When I was a child, I bought myself a copy of Pierre Grimal’s “Stories of Alexander the Great.” It was the beginning of a lifelong love affair with a man whose dream stretched 22,000 miles from the Balkans to northern India.
Of course, the Greco-Macedonian conqueror of the Persian Empire was on what we would call a power trip. So was Genghis Khan, the “scourge of Heaven” (and most of Central Asia), who is the subject of an Audrey profile. Alexander and Genghis Khan fulfill the literal meaning of this month’s theme, which has to do with variations on travel.
Naturally, there are stories here on popular destinations. Managing editor Bob recounts some quality time he spent with daughter Carolyn in Monument Valley and along Route 66 on their 900-mile trek through northern Arizona. Olivia savors her time on the Big Island of Hawaii, with its variety of landscapes, while we take a sentimental journey back to the CuisinArt Golf Resort & Spa in Anguilla, which we first introduced to you back in WAG’s March 2011 “King of Clubs” issue. Sticking closer to home? Then you’ll enjoy Mark’s take on Scenic Hudson and the scenic Hudson. We also check in with Barbara and Richard Dannenberg of Purchase, who when they aren’t busy supporting the arts, spearheading book clubs or playing bridge and tennis, have traveled to more than 80 countries. They tell us their most recent trip is also one of their most memorable, although it was not without its challenges and controversy as they ventured to Cuba.
But many of the people you’ll meet in this month’s pages are internationalists who have traveled a good deal to pursue their professional passions. Damian Woetzel, whose family has roots in Shanghai and who’s been just about everywhere (including to his weekend home in Connecticut), talks about his seamless transition from electrifying New York City Ballet principal to galvanizing artistic director of the Vail International Dance Festival in Vail, Colo. (Hint: A Harvard degree helps.)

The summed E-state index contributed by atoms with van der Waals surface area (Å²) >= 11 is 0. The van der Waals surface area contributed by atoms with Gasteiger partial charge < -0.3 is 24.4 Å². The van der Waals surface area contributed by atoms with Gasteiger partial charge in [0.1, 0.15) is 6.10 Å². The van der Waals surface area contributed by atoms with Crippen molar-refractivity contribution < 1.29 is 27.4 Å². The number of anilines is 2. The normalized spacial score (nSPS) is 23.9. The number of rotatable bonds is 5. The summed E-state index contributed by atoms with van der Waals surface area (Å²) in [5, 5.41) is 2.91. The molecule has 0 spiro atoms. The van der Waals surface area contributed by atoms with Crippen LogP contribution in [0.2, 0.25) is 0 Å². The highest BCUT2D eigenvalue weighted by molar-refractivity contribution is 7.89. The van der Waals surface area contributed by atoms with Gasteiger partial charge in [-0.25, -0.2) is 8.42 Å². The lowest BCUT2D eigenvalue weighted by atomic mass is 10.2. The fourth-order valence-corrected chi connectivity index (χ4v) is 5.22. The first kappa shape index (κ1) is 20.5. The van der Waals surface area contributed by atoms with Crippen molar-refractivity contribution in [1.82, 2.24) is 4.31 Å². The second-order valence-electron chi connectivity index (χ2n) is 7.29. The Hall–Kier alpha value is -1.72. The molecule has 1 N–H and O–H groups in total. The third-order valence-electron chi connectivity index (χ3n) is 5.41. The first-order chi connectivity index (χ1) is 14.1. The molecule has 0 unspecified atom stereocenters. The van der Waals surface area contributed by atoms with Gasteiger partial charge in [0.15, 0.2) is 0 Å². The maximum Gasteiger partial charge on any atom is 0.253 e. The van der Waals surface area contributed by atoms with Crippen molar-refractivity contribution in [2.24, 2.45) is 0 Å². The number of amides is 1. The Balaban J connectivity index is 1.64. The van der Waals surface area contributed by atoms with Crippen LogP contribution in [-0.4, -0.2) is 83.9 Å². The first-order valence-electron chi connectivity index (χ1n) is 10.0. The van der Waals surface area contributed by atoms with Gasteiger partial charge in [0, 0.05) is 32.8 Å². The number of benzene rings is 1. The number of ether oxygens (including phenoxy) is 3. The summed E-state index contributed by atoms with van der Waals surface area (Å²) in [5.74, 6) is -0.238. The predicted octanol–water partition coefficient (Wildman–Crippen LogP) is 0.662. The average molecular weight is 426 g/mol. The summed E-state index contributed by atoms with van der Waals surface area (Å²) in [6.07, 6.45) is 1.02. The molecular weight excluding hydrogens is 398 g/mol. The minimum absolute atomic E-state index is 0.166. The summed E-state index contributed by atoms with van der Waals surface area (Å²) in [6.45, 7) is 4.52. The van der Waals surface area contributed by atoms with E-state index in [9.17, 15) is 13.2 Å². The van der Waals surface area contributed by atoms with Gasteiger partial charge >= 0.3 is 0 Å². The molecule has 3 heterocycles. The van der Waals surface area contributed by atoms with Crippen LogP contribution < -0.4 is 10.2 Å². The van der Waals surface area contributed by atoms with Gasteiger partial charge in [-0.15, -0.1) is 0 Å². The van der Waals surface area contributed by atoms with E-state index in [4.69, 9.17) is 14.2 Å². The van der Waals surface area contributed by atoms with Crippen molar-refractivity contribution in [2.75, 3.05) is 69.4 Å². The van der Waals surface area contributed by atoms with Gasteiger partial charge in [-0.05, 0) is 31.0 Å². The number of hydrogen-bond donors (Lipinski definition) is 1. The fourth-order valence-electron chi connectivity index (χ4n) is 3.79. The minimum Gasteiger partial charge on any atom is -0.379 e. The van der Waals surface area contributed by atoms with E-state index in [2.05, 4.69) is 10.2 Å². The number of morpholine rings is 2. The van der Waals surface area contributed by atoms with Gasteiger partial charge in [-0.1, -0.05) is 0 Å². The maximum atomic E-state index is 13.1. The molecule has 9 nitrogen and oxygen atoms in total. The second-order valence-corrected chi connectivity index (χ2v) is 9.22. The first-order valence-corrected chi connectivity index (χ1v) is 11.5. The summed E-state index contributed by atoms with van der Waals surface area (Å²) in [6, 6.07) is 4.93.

Mary describes how Israeli-born glassmaker Moshe Bursuker studied his craft coast-to-coast before settling on three sites in Brooklyn, Newark and Lake Purdys to create his one-of-a-kind pieces. Italian-born jeweler Ippolita, whose design studio and flagship store are in Manhattan, is always on the go, sourcing stones and creating works around the globe while visiting the Neiman Marcus stores that carry her ultra-feminine designs. Meanwhile, our own Ronni looks back fondly on a writing career that blossomed while she lived in The Pencil – a distinctive (to say the least) building in Rotterdam.
Not every professional journey is geographic. Covergirl Carey Lowell – whom you know from “Law & Order,” James Bond and her stint as a proprietor of the Bedford Post Inn – is embarking on a new career with her own line of ceramics and candles that are sold everywhere from Barneys in Manhattan to The Gritti Palace in Venice.
And not everyone journey is about personal pleasure or professional gain. Céline Cousteau – yes, she’s Jacques’ granddaughter – has been carrying on the family tradition of exploration. But her latest project, as Jane tells us, also calls attention to the plight of the tribes of the Amazon River Basin. Meanwhile, Patricia brings us the story of Greenwich’s Song family, who could be spending their free time soaking up the sun on a beach in the Seychelles but instead took a year off to volunteer at various nonprofits in South Africa and the Dominican Republic.
No power trip this but a journey of the heart.
Georgette Gouveia is also the author of the new novel “Water Music,” the first in her series “The Games Men Play.” For more on the book, series and related blog, visit thegamesmenplay.com.